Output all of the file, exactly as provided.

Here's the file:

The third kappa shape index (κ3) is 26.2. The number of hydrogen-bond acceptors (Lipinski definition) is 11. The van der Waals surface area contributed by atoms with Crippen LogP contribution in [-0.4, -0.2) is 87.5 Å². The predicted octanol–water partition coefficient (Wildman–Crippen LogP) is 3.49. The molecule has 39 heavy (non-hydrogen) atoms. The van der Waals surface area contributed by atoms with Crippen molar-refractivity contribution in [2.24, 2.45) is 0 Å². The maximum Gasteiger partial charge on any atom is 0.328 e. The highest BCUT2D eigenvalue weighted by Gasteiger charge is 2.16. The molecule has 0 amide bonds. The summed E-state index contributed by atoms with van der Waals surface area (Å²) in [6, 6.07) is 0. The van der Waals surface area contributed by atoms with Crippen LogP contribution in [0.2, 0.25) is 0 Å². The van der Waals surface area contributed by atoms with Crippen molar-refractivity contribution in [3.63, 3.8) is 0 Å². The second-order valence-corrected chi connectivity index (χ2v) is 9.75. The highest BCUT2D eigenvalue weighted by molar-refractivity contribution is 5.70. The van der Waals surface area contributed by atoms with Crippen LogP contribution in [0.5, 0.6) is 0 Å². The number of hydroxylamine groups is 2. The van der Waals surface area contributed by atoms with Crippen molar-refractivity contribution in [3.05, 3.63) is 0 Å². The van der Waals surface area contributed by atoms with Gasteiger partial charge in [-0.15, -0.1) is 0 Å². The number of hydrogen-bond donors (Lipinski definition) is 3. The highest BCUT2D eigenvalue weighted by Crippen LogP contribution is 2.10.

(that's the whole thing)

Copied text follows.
The third kappa shape index (κ3) is 26.2. The number of hydrogen-bond acceptors (Lipinski definition) is 11. The van der Waals surface area contributed by atoms with Crippen LogP contribution in [-0.4, -0.2) is 87.5 Å². The predicted octanol–water partition coefficient (Wildman–Crippen LogP) is 3.49. The molecule has 39 heavy (non-hydrogen) atoms. The van der Waals surface area contributed by atoms with Crippen molar-refractivity contribution in [2.24, 2.45) is 0 Å². The maximum Gasteiger partial charge on any atom is 0.328 e. The highest BCUT2D eigenvalue weighted by Gasteiger charge is 2.16. The molecule has 0 amide bonds. The summed E-state index contributed by atoms with van der Waals surface area (Å²) in [6, 6.07) is 0. The van der Waals surface area contributed by atoms with Crippen LogP contribution in [0.2, 0.25) is 0 Å². The van der Waals surface area contributed by atoms with Crippen molar-refractivity contribution in [3.63, 3.8) is 0 Å². The second-order valence-corrected chi connectivity index (χ2v) is 9.75. The highest BCUT2D eigenvalue weighted by molar-refractivity contribution is 5.70. The van der Waals surface area contributed by atoms with Crippen LogP contribution in [0.5, 0.6) is 0 Å². The number of hydroxylamine groups is 2. The van der Waals surface area contributed by atoms with Crippen molar-refractivity contribution in [3.05, 3.63) is 0 Å². The van der Waals surface area contributed by atoms with Gasteiger partial charge in [-0.15, -0.1) is 0 Å². The number of hydrogen-bond donors (Lipinski definition) is 3. The highest BCUT2D eigenvalue weighted by Crippen LogP contribution is 2.10.